Courses: Culture and Crisis in the Golden Age of Athens (CSTSH119A01)
In the fifth century BCE, the city of Athens experienced a remarkable period of political, military, literary, and intellectual vibrancy. Against the background of establishing democracy, spearheading the defense of Greece against an expansionist Persian Empire, and creating (and losing) an empire of its own, Athenians produced stunning and influential achievements in philosophy, tragedy, comedy, sculpture, and architecture. The works of Athenians and their contemporaries will be the main sources for our investigation. As we learn about the important events and trends of this century, we will also examine the daily working of Athenian democracy, economy, love, art, science, education, and religion, with an eye to the stark contrasts inherent in Athenian culture and society. Restless, wary, elegant, vulgar, pious, and brutal, the legacy of the Athenian Golden Age continues to define and influence human achievement (and travails) to this day. Requirements: Enthusiastic participation in class discussions; two short papers; an in-class presentation; and occasional quizzes and two exams. Schedule permitting, we will also take a field trip to the Greek Antiquities collection of New Yorks Metropolitan Museum or the University of Pennsylvanias Museum of Archaeology. No prior experience with Classical languages or cultures is required or expected.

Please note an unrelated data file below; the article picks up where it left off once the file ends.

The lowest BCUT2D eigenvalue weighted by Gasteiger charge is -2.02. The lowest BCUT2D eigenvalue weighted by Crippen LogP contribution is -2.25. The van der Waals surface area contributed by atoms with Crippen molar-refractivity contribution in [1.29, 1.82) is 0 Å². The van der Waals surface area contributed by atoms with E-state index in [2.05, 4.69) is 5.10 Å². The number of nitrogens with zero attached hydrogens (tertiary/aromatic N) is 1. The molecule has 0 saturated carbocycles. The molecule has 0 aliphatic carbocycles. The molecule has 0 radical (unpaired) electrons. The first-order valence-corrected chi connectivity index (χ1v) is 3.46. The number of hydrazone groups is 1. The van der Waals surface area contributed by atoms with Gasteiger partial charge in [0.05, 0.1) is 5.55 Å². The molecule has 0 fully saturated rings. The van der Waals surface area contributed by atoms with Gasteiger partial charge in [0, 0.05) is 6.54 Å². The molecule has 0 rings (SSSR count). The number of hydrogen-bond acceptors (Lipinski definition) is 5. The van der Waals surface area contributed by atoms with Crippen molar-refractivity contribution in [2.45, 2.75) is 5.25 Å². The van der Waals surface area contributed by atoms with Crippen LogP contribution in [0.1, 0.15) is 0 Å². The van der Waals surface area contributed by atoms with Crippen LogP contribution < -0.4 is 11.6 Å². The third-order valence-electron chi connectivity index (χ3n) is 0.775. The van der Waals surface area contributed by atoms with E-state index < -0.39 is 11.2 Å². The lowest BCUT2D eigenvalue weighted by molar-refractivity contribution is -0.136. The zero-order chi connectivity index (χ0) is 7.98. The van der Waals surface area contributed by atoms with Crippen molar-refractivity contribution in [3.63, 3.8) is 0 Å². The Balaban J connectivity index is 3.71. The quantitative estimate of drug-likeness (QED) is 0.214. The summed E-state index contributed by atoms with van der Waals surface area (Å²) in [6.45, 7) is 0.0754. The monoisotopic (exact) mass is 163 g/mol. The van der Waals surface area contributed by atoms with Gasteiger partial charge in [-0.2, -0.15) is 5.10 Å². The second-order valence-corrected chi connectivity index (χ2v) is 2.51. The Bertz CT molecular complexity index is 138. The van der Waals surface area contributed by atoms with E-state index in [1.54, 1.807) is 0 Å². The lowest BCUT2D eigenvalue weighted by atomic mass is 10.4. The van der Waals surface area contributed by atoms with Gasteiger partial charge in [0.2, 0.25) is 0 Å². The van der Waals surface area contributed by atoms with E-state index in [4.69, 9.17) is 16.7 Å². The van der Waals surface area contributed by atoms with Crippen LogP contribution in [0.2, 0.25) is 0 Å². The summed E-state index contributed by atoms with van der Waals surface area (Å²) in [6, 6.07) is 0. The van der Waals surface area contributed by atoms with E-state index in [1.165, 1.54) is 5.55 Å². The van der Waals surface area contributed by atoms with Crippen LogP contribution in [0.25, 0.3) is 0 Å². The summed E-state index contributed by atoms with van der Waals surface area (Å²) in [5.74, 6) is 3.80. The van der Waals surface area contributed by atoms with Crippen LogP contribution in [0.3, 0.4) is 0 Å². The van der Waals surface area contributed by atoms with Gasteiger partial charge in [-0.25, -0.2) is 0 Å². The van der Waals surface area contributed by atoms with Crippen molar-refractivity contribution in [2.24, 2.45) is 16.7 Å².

Syllabus: View course syllabus
Fulfills: HU III
Haverford, Stokes Aud